Reading with... Joshua Zeitz

Joshua Zeitz is a contributing editor at Politico and taught American history and politics at Cambridge, Harvard and Princeton. He has written for the Washington Post, the Los Angeles Times, Smithsonian, the Atlantic, the New York Times and Dissent. Zeitz earned a Ph.D. in American history from Brown University and is a former political speechwriter and policy aide. He lives in Hoboken and Ocean Grove, N.J., with his wife and two daughters. His book, Building the Great Society: Inside Lyndon Johnson's White House, was just published by Viking.

On your nightstand now:

Three books! I'm working through Robert Dallek's fine new biography, Franklin D. Roosevelt: A Political Life. It's a masterful one-volume treatment of FDR--all the more bracing in the age of Trump.

Also, Richard White's The Republic for Which It Stands: The United States during Reconstruction and the Gilded Age, the latest installment in the Oxford History of the United States series. White is a specialist in the history of the American West, which differentiates this volume from other books in the series in the best way possible.

Finally, I'm returning to Golden Age, the concluding volume in Jane Smiley's fictional trilogy about an Iowa farm family. I was spellbound by the first two volumes when I read them a year or so ago, but having two small kids running around our house, I let the third book slip.

Favorite book when you were a child:

I re-read Esther Forbes's Johnny Tremain so many times that the binding came undone. I also had (and still have!) a weakness for mysteries. As a kid, I inhaled the Nancy Drew titles. Little wonder that, today, my e-reader is packed with Janet Evanovich's Stephanie Plum series. It's my not-guilty pleasure.

Your top five authors:

Richard Hofstadter: out of fashion among most scholars today, but I think he was the most original and intellectually challenging American historian of the last 100 years. Also a brilliant stylist.

Gordon Wood: if you only read one book about American history, make it The Radicalism of the American Revolution. (Then read all of the others.)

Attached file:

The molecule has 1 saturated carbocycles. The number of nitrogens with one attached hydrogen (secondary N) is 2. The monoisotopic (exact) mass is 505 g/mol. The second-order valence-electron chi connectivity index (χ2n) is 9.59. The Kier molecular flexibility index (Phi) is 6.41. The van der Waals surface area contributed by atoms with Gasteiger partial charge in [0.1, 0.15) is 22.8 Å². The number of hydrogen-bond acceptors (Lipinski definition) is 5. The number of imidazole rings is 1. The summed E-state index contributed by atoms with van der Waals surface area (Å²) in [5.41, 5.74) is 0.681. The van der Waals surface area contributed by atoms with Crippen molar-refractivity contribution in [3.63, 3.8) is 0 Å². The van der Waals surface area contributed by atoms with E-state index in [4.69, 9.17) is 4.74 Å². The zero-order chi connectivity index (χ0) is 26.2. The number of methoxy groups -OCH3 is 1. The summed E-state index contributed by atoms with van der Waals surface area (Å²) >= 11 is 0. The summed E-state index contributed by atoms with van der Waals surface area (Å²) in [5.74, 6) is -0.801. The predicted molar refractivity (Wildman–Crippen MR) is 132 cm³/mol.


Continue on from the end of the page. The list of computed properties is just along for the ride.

Richard Russo: I grew up in a small town, and no one gets small-town America--the dark and the light--like Russo. He's the modern-day answer to Sherwood Anderson, and every bit as sharp an observer of class and place as anyone I've read.

Ann Patchett: I loved Bel Canto and Run--but I also admire Patchett for her commitment to books, the people who write them and the people who read them. 

Philip Roth: I've been hooked on Roth since I first read The Ghost Writer and plan to revisit The Plot Against America. Enough said about that.

Book you've faked reading:

Moby-Dick. Honors English in 11th grade. (Sorry, Dr. Mawer.) I was a congressional page, and the hours were brutal: school at 6:30 a.m., work in the Capitol Building from 9 a.m. until the House recessed for the day. I tried, but it just wasn't happening for me.

Book you're an evangelist for:

James Goodman's Stories of Scottsboro, a superb history of the famous Scottsboro case, told from multiple perspectives. Goodman is a fine historian who captures the intersections of class, race and region with a perfect mix of empathy and objectivity. When I was a classroom instructor, I incorporated it in every course that I could.

Book you've bought for the cover:

Gish Jen's Mona in the Promised Land. Glad I did! It's a great cover and an even better novel.

Book you hid from your parents:

I'm reasonably certain that my brother and I stashed away a few contraband periodicals at some point, but our parents were otherwise pretty liberal-minded. We didn't need to conceal our more conventional reading habits.

Book that changed your life:

Taylor Branch's Parting the Waters. It made me realize that ordinary people, working within the framework of their local communities, can change the course of history.

Favorite line from a book:

"What and how much had I lost by trying to do only what was expected of me instead of what I myself had wished to do?" --The Invisible Man by Ralph Ellison

Five books you'll never part with:

Richard Hofstadter, The Age of Reform
Eric Foner, Reconstruction: America's Unfinished Revolution
Philip Roth, American Pastoral
Isaac Bashevis Singer, The Family Moskat
David Donald, Lincoln

Book you most want to read again for the first time:

The Amazing Adventures of Kavalier and Clay by Michael Chabon. I've read it a few times, and it's always a magical experience. But it's a singular experience to read it from the first turn of the first page.

The greatest influences on you as a writer:

My dad, Carl, who was an AP political reporter. From grade one to grade 12, house rules stipulated that we show drafts of our school essays to Carl, who would do unspeakable violence with his red pen and assign a shadow grade (did you know there was such a thing as an F-minus?) to "motivate" us. We hated every second of it. But damned if it didn't work.

Bob Bannister, my favorite professor at Swarthmore. He's old school: a rigorous thinker and a great stylist. He taught me that writing history is an art, not a science. Clarity and grace needn't be opposing virtues.

Jim Patterson, my graduate adviser at Brown. He's a Bancroft Prize winner--a prolific and influential scholar--and he takes writing seriously. He had neither the time nor inclination to sugarcoat his marginalia, and though the comments often stung, we all benefited from them.

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